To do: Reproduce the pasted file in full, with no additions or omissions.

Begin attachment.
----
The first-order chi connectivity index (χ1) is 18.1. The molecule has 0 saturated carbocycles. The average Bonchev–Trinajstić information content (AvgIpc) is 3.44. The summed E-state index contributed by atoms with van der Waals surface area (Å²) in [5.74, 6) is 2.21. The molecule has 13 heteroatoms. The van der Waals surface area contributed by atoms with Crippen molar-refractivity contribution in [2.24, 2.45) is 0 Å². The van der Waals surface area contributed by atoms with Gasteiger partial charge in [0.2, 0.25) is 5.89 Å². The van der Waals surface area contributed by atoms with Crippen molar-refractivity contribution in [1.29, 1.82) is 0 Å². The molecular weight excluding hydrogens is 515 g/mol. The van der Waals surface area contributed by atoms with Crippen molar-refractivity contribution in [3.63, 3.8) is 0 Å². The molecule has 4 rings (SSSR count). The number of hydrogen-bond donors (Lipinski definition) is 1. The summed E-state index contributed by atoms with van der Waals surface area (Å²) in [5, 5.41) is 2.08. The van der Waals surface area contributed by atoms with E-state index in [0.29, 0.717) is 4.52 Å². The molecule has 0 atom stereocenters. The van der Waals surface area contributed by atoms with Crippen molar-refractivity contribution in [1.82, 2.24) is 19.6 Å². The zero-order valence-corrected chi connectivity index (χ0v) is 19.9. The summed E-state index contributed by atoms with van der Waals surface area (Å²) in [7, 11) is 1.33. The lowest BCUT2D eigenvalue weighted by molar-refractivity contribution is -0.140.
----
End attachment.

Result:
The first-order chi connectivity index (χ1) is 18.1. The molecule has 0 saturated carbocycles. The average Bonchev–Trinajstić information content (AvgIpc) is 3.44. The summed E-state index contributed by atoms with van der Waals surface area (Å²) in [5.74, 6) is 2.21. The molecule has 13 heteroatoms. The van der Waals surface area contributed by atoms with Crippen molar-refractivity contribution in [2.24, 2.45) is 0 Å². The van der Waals surface area contributed by atoms with Gasteiger partial charge in [0.2, 0.25) is 5.89 Å². The van der Waals surface area contributed by atoms with Crippen molar-refractivity contribution in [1.29, 1.82) is 0 Å². The molecular weight excluding hydrogens is 515 g/mol. The van der Waals surface area contributed by atoms with Crippen molar-refractivity contribution in [3.63, 3.8) is 0 Å². The molecule has 4 rings (SSSR count). The number of hydrogen-bond donors (Lipinski definition) is 1. The summed E-state index contributed by atoms with van der Waals surface area (Å²) in [5, 5.41) is 2.08. The van der Waals surface area contributed by atoms with E-state index in [0.29, 0.717) is 4.52 Å². The molecule has 0 atom stereocenters. The van der Waals surface area contributed by atoms with Crippen molar-refractivity contribution in [1.82, 2.24) is 19.6 Å². The zero-order valence-corrected chi connectivity index (χ0v) is 19.9. The summed E-state index contributed by atoms with van der Waals surface area (Å²) in [7, 11) is 1.33. The lowest BCUT2D eigenvalue weighted by molar-refractivity contribution is -0.140.